Why…


When we have something traumatic rock our the world as we knew it, we always ask “why?” God must have had a good reason to allow this happen to His beloved child. (Take it from an expert,) our Heavenly Father does inexplicably know us down to every molecule. He is not punishing us with our hardships. There is consistently a lesson to be learned, a blessing to find, a soul to be changed. It is exactly like the refinery’s fire. I feel I was given this trial to help me and others grow in compassion and appreciation. I reckon back to that song. “Each Life That Touches Ours For Good.” (Google it.) The thought that this happened to me to benefit other people (aside from what I’ve learned) helps me accept it more easily. I have witnessed the changes in my family already!

The other day I watched the movie “Stronger,” the story of the man who lost both of his legs in the Boston Marathon bombings. (Coincidently it was on the anniversary of the actual bombing, not planned, just happened!) I wanted to see it, because it was a movie about a guy in a wheelchair. I was personally interested. But I got much more from it than I expected!


The movie portrayed his daily struggles, and his yearning to accept it. (I can totally relate!) Many people attempted to make him the personified symbol for the “Boston Strong” mentality. He fought it. He did not want to be the bombing mascot. Until he met the man who helped him to the hospital right after the life-altering incident. This man expressed his desire to help since was unable help his soldier brother when he died on the battlefield. He also expressed the need to witness this man succeed, and his continued inspiration through his positive die-hard attitude. This encounter changed his mission in life, and he embraced the thought of being a motivation to others. (Kapow! Uh, was this movie trying to talk to me?) I need to “forget myself and get to work.”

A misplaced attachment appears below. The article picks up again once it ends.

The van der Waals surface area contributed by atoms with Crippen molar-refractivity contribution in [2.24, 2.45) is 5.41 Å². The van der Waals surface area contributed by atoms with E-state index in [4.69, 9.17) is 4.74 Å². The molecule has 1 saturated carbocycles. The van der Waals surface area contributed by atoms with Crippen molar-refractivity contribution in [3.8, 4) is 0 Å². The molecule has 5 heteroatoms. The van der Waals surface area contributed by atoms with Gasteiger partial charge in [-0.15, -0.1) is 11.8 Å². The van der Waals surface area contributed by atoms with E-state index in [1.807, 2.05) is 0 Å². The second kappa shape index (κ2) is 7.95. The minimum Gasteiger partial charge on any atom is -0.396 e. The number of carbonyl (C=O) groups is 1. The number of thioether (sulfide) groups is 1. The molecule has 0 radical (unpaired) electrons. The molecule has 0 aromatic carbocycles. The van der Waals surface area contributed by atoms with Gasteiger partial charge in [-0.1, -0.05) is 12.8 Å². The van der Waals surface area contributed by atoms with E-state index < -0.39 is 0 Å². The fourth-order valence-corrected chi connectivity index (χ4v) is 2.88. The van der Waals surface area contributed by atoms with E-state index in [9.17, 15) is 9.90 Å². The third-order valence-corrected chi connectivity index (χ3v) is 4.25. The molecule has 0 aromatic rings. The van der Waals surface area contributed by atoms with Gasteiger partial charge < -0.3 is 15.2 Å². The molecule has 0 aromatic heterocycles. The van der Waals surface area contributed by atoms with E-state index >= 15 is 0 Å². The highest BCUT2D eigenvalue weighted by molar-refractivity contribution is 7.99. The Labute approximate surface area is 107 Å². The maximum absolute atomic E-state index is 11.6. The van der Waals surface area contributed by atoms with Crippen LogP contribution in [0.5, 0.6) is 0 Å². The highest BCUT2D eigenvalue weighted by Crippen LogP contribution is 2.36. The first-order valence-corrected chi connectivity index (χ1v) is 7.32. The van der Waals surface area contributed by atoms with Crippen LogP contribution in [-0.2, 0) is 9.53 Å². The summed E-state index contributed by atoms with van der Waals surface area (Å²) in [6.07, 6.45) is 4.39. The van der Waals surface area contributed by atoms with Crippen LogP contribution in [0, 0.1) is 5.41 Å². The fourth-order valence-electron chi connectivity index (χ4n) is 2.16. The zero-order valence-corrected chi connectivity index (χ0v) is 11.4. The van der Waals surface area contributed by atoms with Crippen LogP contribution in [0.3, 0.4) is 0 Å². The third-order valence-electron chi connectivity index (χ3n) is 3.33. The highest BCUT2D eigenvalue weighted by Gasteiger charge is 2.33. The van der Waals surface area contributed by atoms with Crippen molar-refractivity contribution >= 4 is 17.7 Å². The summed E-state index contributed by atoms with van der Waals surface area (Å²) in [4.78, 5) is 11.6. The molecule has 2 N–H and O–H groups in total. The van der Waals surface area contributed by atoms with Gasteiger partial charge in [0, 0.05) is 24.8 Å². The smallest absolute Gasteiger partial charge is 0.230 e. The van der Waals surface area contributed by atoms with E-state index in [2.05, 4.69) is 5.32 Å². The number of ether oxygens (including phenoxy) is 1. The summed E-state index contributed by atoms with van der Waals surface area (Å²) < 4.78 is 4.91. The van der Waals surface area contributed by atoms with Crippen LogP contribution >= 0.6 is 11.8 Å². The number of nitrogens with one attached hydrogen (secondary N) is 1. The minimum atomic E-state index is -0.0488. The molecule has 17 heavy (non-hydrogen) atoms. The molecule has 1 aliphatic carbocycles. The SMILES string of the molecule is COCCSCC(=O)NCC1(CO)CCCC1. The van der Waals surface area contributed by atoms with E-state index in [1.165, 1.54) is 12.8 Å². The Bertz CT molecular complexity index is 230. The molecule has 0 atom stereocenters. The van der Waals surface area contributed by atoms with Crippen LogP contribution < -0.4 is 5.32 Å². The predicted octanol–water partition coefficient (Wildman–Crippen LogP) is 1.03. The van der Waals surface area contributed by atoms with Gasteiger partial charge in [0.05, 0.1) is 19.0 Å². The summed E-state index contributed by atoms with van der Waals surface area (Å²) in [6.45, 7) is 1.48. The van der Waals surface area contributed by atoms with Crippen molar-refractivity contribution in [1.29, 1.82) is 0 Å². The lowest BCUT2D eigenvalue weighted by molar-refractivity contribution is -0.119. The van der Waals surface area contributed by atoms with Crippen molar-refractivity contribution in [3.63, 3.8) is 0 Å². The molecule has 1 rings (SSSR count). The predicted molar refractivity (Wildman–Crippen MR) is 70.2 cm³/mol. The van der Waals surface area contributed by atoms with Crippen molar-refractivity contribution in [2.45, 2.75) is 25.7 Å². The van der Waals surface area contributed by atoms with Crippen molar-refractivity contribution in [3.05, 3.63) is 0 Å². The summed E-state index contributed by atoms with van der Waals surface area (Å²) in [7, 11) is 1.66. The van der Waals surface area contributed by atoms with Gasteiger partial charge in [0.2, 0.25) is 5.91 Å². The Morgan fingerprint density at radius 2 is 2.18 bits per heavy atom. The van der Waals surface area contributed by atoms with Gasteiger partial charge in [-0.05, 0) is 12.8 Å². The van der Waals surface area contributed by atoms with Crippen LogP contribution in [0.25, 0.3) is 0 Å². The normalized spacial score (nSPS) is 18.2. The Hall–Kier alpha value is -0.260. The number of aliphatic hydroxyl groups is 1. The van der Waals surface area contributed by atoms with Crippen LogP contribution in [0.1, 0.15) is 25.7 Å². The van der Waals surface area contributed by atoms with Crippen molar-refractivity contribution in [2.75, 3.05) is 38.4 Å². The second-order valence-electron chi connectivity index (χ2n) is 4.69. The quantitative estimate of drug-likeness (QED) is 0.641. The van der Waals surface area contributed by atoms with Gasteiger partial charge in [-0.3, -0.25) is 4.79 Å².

When I was laying in the hospital right after the stroke, I remember waking many times briefly and thinking, “My family is growing closer. This is a growing experience for them.” What I wasn’t aware of was that I would affect many more. All those who so generously helped our family, people who knew me before and heard the news, new friends I have made along the way, and blog readers who share a chunk of my brain now and then. All those in the realm of my existence (within my six degrees of separation, by definition, everyone) have been effected by my experiences. Therefore, I must be a example of positivity and one who notices and gives appreciation for the blessings that might be difficult to see.